SteveC Moderator Staff Member

    Nov 12, 2004
    North Dakota
    That is a beauty. I do like the sound and feel of the Geddy Lee, just not the weight. Maybe I'll try a Comfort Strap. People say those help a lot...
  12. Sparkdog

    Sparkdog Supporting Member

    Sep 18, 2006
    Burbank, CA
    I'm in the "doesn't really work" camp, after having owned several PJ basses. I could never get the Jazz pickup at the bridge to have anywhere near the volume of the P pickup. Rolling to the back pup just takes all the balls out of it and requires substantial EQ adjustment at the amp or a pedal to compensate. Not at all gig-friendly.

    What DOES work is an active P/J setup. Then you can get enough control over the J pickup to blend and balance the two.

    The best take I've tried on this is the new Fender American Deluxe Precision. You get a good P pickup that can be used in passive mode, then you can flip a mini toggle switch to put it in active and make that J bark and growl like nobody's business.

    I was really impressed with this setup, enough to fork over the $ to get one.

    As far as weight, all other things being equal (which they never are of course) I have always found Jazz basses to be heavier than Precisions. More wood I guess. I have 2 of each right now, and even though I cherry pick all my basses based on weight (I just won't play anything over 9 pounds, don't care what it is) the Jazzes always run heavier. I'm referring to Fenders here. My Lakland DJ4 weighs about 8 pounds and is delightful to play even on a long gig.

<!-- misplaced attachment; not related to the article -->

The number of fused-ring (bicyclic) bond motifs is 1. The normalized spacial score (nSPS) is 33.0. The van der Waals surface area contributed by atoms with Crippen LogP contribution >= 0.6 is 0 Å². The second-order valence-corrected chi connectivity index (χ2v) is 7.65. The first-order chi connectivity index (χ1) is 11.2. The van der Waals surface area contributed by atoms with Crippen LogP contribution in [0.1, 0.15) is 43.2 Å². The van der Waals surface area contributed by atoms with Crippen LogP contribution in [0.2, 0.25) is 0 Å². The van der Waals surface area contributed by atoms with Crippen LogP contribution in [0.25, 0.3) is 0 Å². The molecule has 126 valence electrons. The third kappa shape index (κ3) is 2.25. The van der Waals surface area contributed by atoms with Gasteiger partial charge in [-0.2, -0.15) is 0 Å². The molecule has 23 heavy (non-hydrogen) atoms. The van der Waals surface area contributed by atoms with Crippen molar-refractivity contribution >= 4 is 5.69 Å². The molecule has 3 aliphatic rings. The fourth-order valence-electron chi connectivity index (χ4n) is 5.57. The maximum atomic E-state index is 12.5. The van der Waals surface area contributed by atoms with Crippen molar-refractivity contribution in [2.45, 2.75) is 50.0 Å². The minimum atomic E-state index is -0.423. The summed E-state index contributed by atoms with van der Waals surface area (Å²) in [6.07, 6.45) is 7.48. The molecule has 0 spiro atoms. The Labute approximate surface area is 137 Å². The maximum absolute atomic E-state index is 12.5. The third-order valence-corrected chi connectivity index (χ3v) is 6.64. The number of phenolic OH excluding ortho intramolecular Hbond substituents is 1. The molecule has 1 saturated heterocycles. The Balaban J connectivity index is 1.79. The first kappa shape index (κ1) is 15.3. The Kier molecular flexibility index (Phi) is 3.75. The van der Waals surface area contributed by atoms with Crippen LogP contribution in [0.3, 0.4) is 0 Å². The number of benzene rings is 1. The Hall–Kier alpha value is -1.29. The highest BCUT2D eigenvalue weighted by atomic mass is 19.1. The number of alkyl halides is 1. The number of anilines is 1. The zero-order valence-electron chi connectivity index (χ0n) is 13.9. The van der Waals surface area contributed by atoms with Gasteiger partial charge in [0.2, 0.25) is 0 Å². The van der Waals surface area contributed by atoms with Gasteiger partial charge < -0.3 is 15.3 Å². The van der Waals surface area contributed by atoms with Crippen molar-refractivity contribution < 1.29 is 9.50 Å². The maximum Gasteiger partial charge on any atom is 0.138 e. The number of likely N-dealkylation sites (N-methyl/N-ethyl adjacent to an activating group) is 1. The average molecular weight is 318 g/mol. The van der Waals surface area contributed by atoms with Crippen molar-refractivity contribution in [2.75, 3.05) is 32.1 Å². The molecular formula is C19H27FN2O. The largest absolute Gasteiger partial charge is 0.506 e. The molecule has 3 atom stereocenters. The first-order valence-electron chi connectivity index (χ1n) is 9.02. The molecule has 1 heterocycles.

13. thmsjordan


    Jan 10, 2010
    Pittsburgh, PA & State College PA
    Eschew Obfuscation
    I am agreed on the fact that you have to have a significant amount of EQ to make it work for quick switch stuff. I don't change my settings much during a gig, so I put the controls where I want em for that gig and leave it. I use an outboard Sadowsky on mine and so I can get where I need to go. But yes, that configuration makes the J pickup sound dinky when you suddenly drop out the mighty P in front. Different EQ is required for each solo. Together they can make beautiful music together.
  14. craigb

    craigb G&L churnmeister Supporting Member

    Steve, you seem to like JJ basses so wait/find a JJ bass that fits your weight requirements. Some I've had that were lighter (8.something lbs) were G&L JB-2s (don't have the traditional J looks) or MTD Beasts (older Czech-made JJ MTDs).

    Just set your limits (what max weight, whether you require the full jazz look or not, top bucks, etc.) and find one that works for you. Depending on how non-standard you are willing to go on looks you might find something like the Yamaha RBX4 A2 that meets your criteria for weight and sound at a nice price.
  15. SteveC

    SteveC Moderator Staff Member

    Nov 12, 2004
    North Dakota
    I wish I could like the look of the Yamaha. I guess they weigh nothing and they sound good. Ed Freidland has a demo and its a great sounding bass. Just can't get into the look and glow in the dark knobs.
  16. FWIW,

    I played an MIM Standard Jazz not too long ago that was lighter than my P-bass.

    With a J-Retro preamp I think it would have sounded spectacular.

    I'd just look for a light weight Jazz. They're out there.
  17. Just curious, what didn't you like about using a P for CCM?
  18. SteveC

    SteveC Moderator Staff Member

    Nov 12, 2004
    North Dakota
    It was probably fine, just different from what I am used to. The jazz tone is pretty embedded in my brain. :smug:
  19. SteveC

    SteveC Moderator Staff Member

    Nov 12, 2004
    North Dakota
    Yeah, I probably just need to really search for a light jazz bass.
  20. I know some people have complained that P basses often lack in clarity when used in CCM.

    I know Hillsong bassists have used Jazz basses and Stingrays.